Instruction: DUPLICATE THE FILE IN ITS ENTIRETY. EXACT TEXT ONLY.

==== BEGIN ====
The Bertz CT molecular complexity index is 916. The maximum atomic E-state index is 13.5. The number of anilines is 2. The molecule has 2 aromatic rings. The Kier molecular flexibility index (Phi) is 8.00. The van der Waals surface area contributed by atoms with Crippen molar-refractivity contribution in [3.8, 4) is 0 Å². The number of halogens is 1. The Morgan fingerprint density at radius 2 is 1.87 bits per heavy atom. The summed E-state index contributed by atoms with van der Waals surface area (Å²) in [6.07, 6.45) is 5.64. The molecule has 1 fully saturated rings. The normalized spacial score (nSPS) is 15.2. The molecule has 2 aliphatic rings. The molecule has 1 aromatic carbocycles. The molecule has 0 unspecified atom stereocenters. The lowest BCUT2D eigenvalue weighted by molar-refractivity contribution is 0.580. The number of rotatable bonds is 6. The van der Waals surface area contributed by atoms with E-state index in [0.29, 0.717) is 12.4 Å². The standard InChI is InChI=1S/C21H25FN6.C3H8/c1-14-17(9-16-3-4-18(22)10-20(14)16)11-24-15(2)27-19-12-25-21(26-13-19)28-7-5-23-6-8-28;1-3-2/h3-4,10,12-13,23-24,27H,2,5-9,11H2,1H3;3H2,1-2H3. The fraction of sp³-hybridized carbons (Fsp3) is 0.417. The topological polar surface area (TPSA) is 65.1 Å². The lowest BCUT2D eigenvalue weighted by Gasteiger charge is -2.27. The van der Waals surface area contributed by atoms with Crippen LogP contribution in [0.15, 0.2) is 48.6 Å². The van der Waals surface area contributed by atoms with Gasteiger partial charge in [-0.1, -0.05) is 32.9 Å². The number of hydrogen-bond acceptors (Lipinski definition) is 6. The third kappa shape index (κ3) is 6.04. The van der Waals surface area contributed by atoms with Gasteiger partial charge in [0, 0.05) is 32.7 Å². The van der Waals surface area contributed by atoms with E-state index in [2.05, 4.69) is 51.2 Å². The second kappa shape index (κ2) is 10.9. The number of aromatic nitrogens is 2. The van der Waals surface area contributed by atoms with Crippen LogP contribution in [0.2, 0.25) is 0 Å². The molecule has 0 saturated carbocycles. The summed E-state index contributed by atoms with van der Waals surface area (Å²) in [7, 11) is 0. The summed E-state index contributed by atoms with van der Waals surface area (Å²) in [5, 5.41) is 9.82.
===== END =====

The Bertz CT molecular complexity index is 916. The maximum atomic E-state index is 13.5. The number of anilines is 2. The molecule has 2 aromatic rings. The Kier molecular flexibility index (Phi) is 8.00. The van der Waals surface area contributed by atoms with Crippen molar-refractivity contribution in [3.8, 4) is 0 Å². The number of halogens is 1. The Morgan fingerprint density at radius 2 is 1.87 bits per heavy atom. The summed E-state index contributed by atoms with van der Waals surface area (Å²) in [6.07, 6.45) is 5.64. The molecule has 1 fully saturated rings. The normalized spacial score (nSPS) is 15.2. The molecule has 2 aliphatic rings. The molecule has 1 aromatic carbocycles. The molecule has 0 unspecified atom stereocenters. The lowest BCUT2D eigenvalue weighted by molar-refractivity contribution is 0.580. The number of rotatable bonds is 6. The van der Waals surface area contributed by atoms with E-state index in [0.29, 0.717) is 12.4 Å². The standard InChI is InChI=1S/C21H25FN6.C3H8/c1-14-17(9-16-3-4-18(22)10-20(14)16)11-24-15(2)27-19-12-25-21(26-13-19)28-7-5-23-6-8-28;1-3-2/h3-4,10,12-13,23-24,27H,2,5-9,11H2,1H3;3H2,1-2H3. The fraction of sp³-hybridized carbons (Fsp3) is 0.417. The topological polar surface area (TPSA) is 65.1 Å². The lowest BCUT2D eigenvalue weighted by Gasteiger charge is -2.27. The van der Waals surface area contributed by atoms with Crippen LogP contribution in [0.15, 0.2) is 48.6 Å². The van der Waals surface area contributed by atoms with Gasteiger partial charge in [-0.1, -0.05) is 32.9 Å². The number of hydrogen-bond acceptors (Lipinski definition) is 6. The third kappa shape index (κ3) is 6.04. The van der Waals surface area contributed by atoms with Gasteiger partial charge in [0, 0.05) is 32.7 Å². The van der Waals surface area contributed by atoms with E-state index in [2.05, 4.69) is 51.2 Å². The second kappa shape index (κ2) is 10.9. The number of aromatic nitrogens is 2. The van der Waals surface area contributed by atoms with Crippen LogP contribution in [0.2, 0.25) is 0 Å². The molecule has 0 saturated carbocycles. The summed E-state index contributed by atoms with van der Waals surface area (Å²) in [7, 11) is 0. The summed E-state index contributed by atoms with van der Waals surface area (Å²) in [5, 5.41) is 9.82.